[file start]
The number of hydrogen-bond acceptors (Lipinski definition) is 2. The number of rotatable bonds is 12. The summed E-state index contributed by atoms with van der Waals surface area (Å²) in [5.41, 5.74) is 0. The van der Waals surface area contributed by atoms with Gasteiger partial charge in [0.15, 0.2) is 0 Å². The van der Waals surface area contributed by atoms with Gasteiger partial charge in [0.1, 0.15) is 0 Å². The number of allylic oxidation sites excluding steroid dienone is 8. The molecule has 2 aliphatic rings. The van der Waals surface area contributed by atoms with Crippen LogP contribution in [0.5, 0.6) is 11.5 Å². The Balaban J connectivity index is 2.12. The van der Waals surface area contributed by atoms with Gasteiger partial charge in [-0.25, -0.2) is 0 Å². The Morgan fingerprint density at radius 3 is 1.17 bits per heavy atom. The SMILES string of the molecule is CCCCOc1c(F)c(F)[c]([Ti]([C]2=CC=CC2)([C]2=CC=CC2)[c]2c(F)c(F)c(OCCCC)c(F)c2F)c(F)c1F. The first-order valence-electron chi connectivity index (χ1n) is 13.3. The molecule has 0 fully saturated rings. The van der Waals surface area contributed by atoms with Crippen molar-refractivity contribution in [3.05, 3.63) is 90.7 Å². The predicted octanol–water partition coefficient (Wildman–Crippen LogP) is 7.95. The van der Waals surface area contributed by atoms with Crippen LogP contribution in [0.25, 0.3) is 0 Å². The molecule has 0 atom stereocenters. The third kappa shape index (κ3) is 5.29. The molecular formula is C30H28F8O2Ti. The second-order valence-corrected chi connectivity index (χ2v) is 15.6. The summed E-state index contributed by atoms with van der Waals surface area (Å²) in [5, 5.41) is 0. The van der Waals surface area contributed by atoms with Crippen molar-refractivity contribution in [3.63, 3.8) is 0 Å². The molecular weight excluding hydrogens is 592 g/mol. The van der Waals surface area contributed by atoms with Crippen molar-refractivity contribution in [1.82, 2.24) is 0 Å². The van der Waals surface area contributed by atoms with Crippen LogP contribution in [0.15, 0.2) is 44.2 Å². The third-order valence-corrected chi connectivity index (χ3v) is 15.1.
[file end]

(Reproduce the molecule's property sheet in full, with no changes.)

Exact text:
The number of hydrogen-bond acceptors (Lipinski definition) is 2. The number of rotatable bonds is 12. The summed E-state index contributed by atoms with van der Waals surface area (Å²) in [5.41, 5.74) is 0. The van der Waals surface area contributed by atoms with Gasteiger partial charge in [0.15, 0.2) is 0 Å². The van der Waals surface area contributed by atoms with Gasteiger partial charge in [0.1, 0.15) is 0 Å². The number of allylic oxidation sites excluding steroid dienone is 8. The molecule has 2 aliphatic rings. The van der Waals surface area contributed by atoms with Crippen LogP contribution in [0.5, 0.6) is 11.5 Å². The Balaban J connectivity index is 2.12. The van der Waals surface area contributed by atoms with Gasteiger partial charge in [-0.25, -0.2) is 0 Å². The Morgan fingerprint density at radius 3 is 1.17 bits per heavy atom. The SMILES string of the molecule is CCCCOc1c(F)c(F)[c]([Ti]([C]2=CC=CC2)([C]2=CC=CC2)[c]2c(F)c(F)c(OCCCC)c(F)c2F)c(F)c1F. The first-order valence-electron chi connectivity index (χ1n) is 13.3. The molecule has 0 fully saturated rings. The van der Waals surface area contributed by atoms with Crippen molar-refractivity contribution in [3.05, 3.63) is 90.7 Å². The predicted octanol–water partition coefficient (Wildman–Crippen LogP) is 7.95. The van der Waals surface area contributed by atoms with Crippen LogP contribution in [0.25, 0.3) is 0 Å². The molecule has 0 atom stereocenters. The third kappa shape index (κ3) is 5.29. The molecular formula is C30H28F8O2Ti. The second-order valence-corrected chi connectivity index (χ2v) is 15.6. The summed E-state index contributed by atoms with van der Waals surface area (Å²) in [5, 5.41) is 0. The van der Waals surface area contributed by atoms with Crippen molar-refractivity contribution in [3.63, 3.8) is 0 Å². The molecular weight excluding hydrogens is 592 g/mol. The van der Waals surface area contributed by atoms with Crippen molar-refractivity contribution in [1.82, 2.24) is 0 Å². The van der Waals surface area contributed by atoms with Crippen LogP contribution in [0.15, 0.2) is 44.2 Å². The third-order valence-corrected chi connectivity index (χ3v) is 15.1.